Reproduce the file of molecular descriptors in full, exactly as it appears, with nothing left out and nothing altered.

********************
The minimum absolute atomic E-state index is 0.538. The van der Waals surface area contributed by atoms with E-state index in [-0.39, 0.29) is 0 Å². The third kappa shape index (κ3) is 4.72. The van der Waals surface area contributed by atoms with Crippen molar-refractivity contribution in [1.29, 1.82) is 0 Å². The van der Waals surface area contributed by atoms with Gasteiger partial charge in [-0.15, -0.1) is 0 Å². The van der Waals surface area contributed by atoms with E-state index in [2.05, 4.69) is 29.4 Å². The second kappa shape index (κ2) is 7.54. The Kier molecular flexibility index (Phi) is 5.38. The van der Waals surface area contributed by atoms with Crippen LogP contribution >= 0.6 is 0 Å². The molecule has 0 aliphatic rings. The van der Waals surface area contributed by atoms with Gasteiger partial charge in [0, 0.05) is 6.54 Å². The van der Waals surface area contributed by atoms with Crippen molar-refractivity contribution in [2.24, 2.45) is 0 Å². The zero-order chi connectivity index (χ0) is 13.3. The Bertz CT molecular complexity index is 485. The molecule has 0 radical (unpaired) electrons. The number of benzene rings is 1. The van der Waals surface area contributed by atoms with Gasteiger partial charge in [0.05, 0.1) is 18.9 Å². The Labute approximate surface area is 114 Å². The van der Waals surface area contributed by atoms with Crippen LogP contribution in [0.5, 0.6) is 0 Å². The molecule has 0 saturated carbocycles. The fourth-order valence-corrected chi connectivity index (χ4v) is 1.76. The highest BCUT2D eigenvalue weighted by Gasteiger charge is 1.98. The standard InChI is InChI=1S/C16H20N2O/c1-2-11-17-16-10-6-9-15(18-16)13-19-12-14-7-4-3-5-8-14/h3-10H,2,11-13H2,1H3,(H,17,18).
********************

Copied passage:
The minimum absolute atomic E-state index is 0.538. The van der Waals surface area contributed by atoms with E-state index in [-0.39, 0.29) is 0 Å². The third kappa shape index (κ3) is 4.72. The van der Waals surface area contributed by atoms with Crippen molar-refractivity contribution in [1.29, 1.82) is 0 Å². The van der Waals surface area contributed by atoms with Gasteiger partial charge in [-0.15, -0.1) is 0 Å². The van der Waals surface area contributed by atoms with E-state index in [2.05, 4.69) is 29.4 Å². The second kappa shape index (κ2) is 7.54. The Kier molecular flexibility index (Phi) is 5.38. The van der Waals surface area contributed by atoms with Crippen LogP contribution >= 0.6 is 0 Å². The molecule has 0 aliphatic rings. The van der Waals surface area contributed by atoms with Gasteiger partial charge in [0, 0.05) is 6.54 Å². The van der Waals surface area contributed by atoms with Crippen molar-refractivity contribution in [2.24, 2.45) is 0 Å². The zero-order chi connectivity index (χ0) is 13.3. The Bertz CT molecular complexity index is 485. The molecule has 0 radical (unpaired) electrons. The number of benzene rings is 1. The van der Waals surface area contributed by atoms with Gasteiger partial charge in [0.05, 0.1) is 18.9 Å². The Labute approximate surface area is 114 Å². The van der Waals surface area contributed by atoms with Crippen LogP contribution in [0.5, 0.6) is 0 Å². The molecule has 0 saturated carbocycles. The fourth-order valence-corrected chi connectivity index (χ4v) is 1.76. The highest BCUT2D eigenvalue weighted by Gasteiger charge is 1.98. The standard InChI is InChI=1S/C16H20N2O/c1-2-11-17-16-10-6-9-15(18-16)13-19-12-14-7-4-3-5-8-14/h3-10H,2,11-13H2,1H3,(H,17,18).